Leeuwin Estate Wine Vats
Wine fermentation vats. A practical use of acidity and careful pH measurement.
Those of you keeping an eye out for the "aha!" moment may have spotted it already. The pH of pure water is 7. The concentration of H+ ions in pure water is 10-7 moles per litre.

If you add hydrogen ions to pure water - for example by adding the compound HCl, or hydrogen chloride - the concentration of H+ ions increases, and the concentration of OH- ions decreases in proportion. For example, the H+ concentration might increase as high as 10-2 moles per litre, pushing the OH- concentration down to 10-12 (the product if you multiply these together is still 10-14). So the H+ concentration of this resulting solution of hydrochloric acid is 10-2. What's its pH?

If you said "2", well done. If you add more HCl, you can get the H+ concentration as high as 10-1 or even 10-0 - and these acid solutions have pH of 1 and 0 respectively.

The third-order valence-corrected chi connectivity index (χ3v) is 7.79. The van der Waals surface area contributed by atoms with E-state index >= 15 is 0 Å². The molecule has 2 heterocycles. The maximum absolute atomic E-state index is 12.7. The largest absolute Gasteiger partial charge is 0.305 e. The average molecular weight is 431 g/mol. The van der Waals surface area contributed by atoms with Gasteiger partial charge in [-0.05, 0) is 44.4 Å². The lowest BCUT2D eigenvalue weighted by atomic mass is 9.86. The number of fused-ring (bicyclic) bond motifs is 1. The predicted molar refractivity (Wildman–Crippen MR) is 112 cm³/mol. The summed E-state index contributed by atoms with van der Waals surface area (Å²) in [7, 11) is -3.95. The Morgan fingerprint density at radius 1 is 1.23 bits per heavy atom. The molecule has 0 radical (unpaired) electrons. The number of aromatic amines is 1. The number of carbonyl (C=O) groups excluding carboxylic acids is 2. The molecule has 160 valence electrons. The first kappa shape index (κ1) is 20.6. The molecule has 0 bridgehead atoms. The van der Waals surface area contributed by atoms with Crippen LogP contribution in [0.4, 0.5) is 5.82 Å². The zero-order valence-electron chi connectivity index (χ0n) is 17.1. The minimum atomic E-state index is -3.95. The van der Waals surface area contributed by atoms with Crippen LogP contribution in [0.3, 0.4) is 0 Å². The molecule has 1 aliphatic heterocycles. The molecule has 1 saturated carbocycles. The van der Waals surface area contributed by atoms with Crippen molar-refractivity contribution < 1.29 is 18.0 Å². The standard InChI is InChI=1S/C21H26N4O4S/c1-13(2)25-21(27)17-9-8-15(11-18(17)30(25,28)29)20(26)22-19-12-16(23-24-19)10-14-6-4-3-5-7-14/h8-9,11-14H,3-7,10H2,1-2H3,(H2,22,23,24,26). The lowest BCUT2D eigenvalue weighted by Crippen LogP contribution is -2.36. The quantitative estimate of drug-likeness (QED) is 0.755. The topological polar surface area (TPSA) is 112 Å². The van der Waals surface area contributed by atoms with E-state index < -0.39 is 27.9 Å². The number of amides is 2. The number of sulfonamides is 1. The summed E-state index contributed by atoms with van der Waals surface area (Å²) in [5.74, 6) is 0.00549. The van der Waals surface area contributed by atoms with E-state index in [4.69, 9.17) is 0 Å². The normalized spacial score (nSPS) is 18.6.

On the other hand, if you start with pure water and add hydroxide ions - for example by adding the compound NaOH, or sodium hydroxide - the concentration of OH- ions increases, and the concentration of H+ ions decreases in proportion. For example, the OH- concentration might increase as high as 10-2 moles per litre, pushing the H+ concentration down to 10-12 (the product if you multiply these together is still 10-14). So the H+ concentration of this resulting solution of sodium hydroxide is 10-12. What's its pH?

Pyengana Dairy
Cheesemaking. Also an application of acid - mixed with milk to make curds.
I hope you said "12".

And that is why the pH scale ranges from 7 for neutral, to lower numbers for acids, and higher numbers for bases/alkalis.

Some interesting additional facts:

  1. There's no reason to arbitrarily stop adding H+ ions at a concentration of 10-0. If you can force more HCl to dissolve, you can get a H+ concentration of 10+1 moles per litre, which means a pH of -1.
  2. And of course there's no reason to use only whole numbers. If your H+ concentration is 10-2.5 moles per litre, that means a pH of 2.5.